By chance I tripped over this piece in the Huffington Post written by Sarah Robertson, Politicians meet the People. It begins:
Thanks to The Young Women’s Trust and the Good Youth Forum funded by Trust For London, I had the opportunity to have a tour of the Houses of Parliament in May and then a round table discussion with Labour MP’s. It was part of a piece of work around the development of services for women and girls and why young people don’t vote.
In addition Sarah reflects:
The group wanted to ask questions such as, with huge cuts in government funding out statutory youth service has been demolished with the pressure falling in the voluntary sector, who will support and represent our vulnerable young people and how will you reach and inspire this group to vote? And, was the last discussion just a publicity stunt to show Labour trying to engage with young people? And with cuts to NHS funding who will support the increasing number of young people with mental health? They had prepared lots of interesting questions and statements but lack of structure and time made it difficult to decipher any clear answers or actions at all. Even a straight forward answer to a question posed to an MP asking if she had accessed housing benefit was deflected and went unanswered. This did not fill young women with inspiration or trust only reinforced the view that young women were angry, frustrated and needed something drastic to inspire them and others to engage in the political system.
In my ignorance I’d not heard of the Young Women’s Trust or the Good Youth Forum, but the obligatory Google took me to the Future MOLDS Communities web site. Here is to be found another example of the changing economy of youth work, within which workers set up social enterprise initiatives in a bid to maintain provision for young people. Sarah is revealed to be the the Founder, Managing Director and volunteer of Future MOLDS Communities, a youth and community group and social enterprise run by local people for local people. She provides this eloquent case for the work of the project.
We are from deprived, disadvantaged and vulnerable environments facing issues which affect everyday life. These issues range from financial poverty, mental health, homelessness, unemployment, poor sexual health, teenage pregnancy and criminality. As a group of passionate, motivated and caring individuals we work together with our communities to overcome our barriers and strive for the ‘self-actualisation’ Maslow speaks of. But everyday life is a struggle and the demand for our help is ever increasing with the failure of statutory services to the most vulnerable and the ignorance of the systems which govern them. With £54million cuts to local authority funding it is our vulnerable young people and young adults who are suffering. Cuts are disproportionately hitting our young people the hardest with youth services slashed to a bare minimum of targeted provisions and the voluntary sector are expected to step in and pick up the growing and unacceptable slack.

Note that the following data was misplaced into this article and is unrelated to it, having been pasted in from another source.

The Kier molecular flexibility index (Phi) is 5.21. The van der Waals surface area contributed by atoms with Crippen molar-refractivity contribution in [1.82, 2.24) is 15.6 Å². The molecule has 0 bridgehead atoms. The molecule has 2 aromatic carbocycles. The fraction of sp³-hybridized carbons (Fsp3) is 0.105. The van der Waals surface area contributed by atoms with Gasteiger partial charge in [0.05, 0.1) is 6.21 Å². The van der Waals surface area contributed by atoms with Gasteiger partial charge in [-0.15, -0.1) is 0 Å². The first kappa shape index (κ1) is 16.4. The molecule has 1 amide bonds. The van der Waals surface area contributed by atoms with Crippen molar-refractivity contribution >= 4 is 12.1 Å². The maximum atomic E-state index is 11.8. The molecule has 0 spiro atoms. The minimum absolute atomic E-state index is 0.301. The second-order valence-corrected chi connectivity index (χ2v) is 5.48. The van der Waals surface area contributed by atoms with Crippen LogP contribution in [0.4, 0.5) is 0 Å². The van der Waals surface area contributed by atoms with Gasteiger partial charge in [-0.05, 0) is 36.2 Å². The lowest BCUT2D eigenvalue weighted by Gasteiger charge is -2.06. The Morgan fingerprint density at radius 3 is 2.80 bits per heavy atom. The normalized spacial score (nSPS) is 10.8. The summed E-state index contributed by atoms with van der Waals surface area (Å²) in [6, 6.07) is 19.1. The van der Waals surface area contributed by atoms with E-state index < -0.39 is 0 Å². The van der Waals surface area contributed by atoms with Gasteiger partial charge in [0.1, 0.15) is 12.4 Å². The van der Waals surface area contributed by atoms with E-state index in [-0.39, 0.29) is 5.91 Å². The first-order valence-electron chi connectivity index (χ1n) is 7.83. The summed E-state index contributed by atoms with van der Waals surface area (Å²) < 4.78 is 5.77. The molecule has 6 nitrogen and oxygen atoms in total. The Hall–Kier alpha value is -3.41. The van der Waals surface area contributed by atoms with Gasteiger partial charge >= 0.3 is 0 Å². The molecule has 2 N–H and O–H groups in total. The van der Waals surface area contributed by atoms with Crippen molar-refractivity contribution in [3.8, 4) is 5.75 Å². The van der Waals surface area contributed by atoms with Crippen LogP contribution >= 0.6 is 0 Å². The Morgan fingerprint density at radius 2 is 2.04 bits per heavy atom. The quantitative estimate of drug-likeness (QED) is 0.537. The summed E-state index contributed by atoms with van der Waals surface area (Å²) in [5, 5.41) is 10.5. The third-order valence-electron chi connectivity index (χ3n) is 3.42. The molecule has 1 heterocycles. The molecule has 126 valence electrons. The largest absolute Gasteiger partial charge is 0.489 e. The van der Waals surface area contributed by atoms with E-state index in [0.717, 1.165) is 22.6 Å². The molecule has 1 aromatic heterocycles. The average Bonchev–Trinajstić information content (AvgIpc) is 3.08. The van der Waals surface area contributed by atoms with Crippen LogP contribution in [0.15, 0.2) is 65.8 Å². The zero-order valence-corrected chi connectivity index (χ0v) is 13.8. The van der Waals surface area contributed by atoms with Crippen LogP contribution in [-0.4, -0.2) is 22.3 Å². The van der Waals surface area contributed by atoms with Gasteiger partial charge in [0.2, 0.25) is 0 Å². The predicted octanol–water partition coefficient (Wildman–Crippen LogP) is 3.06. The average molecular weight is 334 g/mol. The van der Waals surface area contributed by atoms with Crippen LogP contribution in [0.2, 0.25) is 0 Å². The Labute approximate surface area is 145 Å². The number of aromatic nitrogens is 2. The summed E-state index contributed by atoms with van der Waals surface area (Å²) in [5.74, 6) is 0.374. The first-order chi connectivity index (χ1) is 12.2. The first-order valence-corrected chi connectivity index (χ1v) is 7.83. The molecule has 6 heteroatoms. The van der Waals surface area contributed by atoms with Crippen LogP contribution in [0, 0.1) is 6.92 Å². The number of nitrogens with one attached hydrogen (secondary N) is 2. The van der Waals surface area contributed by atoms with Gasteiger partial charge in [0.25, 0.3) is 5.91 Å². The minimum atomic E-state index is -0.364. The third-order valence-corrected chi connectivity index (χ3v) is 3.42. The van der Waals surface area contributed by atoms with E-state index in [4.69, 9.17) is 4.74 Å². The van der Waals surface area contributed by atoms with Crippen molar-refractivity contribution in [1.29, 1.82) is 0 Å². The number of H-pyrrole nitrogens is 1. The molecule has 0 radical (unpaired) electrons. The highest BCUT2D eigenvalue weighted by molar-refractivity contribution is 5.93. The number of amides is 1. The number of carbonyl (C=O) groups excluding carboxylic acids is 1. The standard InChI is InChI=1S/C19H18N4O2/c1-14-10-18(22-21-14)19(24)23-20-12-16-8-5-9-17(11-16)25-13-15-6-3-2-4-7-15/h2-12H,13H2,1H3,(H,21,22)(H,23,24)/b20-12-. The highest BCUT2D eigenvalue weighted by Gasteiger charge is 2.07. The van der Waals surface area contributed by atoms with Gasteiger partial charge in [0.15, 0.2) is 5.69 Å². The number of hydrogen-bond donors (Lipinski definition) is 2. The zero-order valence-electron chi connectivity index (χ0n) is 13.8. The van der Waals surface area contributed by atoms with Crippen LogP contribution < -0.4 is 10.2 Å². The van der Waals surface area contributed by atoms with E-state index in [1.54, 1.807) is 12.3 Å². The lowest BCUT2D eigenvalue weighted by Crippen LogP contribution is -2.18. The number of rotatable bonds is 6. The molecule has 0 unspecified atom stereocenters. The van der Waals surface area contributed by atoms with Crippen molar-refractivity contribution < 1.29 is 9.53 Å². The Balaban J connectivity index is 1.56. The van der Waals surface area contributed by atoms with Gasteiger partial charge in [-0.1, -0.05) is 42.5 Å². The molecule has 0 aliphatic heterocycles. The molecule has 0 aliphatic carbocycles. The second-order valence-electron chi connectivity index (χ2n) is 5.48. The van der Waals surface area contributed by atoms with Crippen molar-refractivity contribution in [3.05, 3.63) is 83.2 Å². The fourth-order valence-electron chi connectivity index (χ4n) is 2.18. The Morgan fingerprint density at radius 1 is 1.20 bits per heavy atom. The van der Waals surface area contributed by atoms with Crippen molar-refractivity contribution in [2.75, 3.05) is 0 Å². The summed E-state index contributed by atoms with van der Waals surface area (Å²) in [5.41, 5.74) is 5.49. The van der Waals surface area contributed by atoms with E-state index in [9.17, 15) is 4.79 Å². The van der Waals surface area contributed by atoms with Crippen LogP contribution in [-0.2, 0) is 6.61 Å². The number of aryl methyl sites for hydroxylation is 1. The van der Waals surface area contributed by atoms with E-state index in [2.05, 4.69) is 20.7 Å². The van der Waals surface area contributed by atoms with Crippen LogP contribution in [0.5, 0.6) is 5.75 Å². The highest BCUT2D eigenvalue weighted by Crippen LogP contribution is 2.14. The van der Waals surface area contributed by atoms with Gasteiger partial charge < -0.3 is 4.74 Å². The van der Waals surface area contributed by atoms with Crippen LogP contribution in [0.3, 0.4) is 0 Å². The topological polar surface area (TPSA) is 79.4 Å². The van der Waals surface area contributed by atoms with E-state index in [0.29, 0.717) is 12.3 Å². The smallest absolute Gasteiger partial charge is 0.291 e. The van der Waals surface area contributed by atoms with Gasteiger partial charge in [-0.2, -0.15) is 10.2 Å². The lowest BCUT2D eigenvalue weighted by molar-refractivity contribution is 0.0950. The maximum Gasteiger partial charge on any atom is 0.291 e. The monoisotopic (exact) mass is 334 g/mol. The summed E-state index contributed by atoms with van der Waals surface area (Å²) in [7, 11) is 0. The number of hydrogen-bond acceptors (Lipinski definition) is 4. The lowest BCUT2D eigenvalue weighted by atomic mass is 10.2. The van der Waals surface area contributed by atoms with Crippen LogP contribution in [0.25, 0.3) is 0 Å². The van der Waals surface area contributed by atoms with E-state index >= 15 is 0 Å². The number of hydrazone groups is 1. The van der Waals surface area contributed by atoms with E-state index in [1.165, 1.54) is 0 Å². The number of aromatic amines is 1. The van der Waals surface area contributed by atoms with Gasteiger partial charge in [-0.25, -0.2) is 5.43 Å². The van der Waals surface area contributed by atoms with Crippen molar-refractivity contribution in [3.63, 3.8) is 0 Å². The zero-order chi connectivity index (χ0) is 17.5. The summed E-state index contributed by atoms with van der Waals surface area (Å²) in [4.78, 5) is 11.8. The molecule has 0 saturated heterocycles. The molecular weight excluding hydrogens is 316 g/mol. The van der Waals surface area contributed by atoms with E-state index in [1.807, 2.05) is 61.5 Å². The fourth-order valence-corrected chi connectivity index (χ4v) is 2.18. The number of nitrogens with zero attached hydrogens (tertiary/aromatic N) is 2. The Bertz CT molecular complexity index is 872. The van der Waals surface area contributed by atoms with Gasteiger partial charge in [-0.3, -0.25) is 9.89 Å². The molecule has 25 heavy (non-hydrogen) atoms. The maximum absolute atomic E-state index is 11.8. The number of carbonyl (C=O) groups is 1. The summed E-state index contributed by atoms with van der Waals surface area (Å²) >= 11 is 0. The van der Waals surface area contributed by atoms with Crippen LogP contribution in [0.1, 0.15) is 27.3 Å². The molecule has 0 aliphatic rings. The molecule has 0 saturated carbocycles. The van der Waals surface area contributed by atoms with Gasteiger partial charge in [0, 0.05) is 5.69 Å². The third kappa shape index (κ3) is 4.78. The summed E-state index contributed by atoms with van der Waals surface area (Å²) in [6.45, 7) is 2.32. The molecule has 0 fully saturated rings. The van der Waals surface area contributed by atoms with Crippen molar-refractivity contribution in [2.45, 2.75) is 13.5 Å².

The struggle for funding for grassroots groups who help the most vulnerable is a tragedy. Funding is eaten up by local authorities and large charities which then ask grassroots groups for voluntary help in engaging the underrepresented groups they are failing. Having a voice on a wider stage seems insignificant if you can’t even be heard in your local community. Local young people have developed a youth forum (The Good Youth Forum) to highlight and discuss local issues affecting their everyday lives after securing funding from Trust For London. It’s a platform for them to explore the world from their perspective, explore changes they would like to happen and developing strategies to affect change. Young people need that space and freedom to explore theirs and others worlds, to express their thoughts, feelings, wants and needs and to feel empowered to contribute towards change.
Although the platform we provide may be small it’s a platform for the effective representation of the views of underrepresented local young women. These views are pretty depressing, saddening, heart breaking, powerful and justified. Current attitudes towards the establishment, politics, the statutory sector and government in general are extremely negative with a sense of being failed, let down and unheard. There is a lack of trust and feelings of dishonesty when it comes to politics and politicians. They feel their needs are not heard, understood and subsequently failed to be addressed adequately.
On discussing voting with a group of young women, their views reflected the anger at not being able to affect or create change for themselves and their peers. They clearly stated they were not the least interested in politics, it is not a priority for them and the only reason they were engaging in such a discussion was because I’d asked them to. If I had not asked them, who would know their views, who would know how they feel, how are these vulnerable young women represented in today’s politics? This is another example, of the importance of funding for quality youth work in order to explore the world we all live in and so that young women are empowered to speak out about their priorities and they are represented.
At a time when there is a drive for the ‘de-professionalisation’ of our roles, a cut in our funding and an increase in demand for our services the same need for resilience, the need to develop coping strategies and the need to adapt in change we hope to see in our young people is something we need to develop as professionals. Keeping the faith is going to be the biggest challenge for all!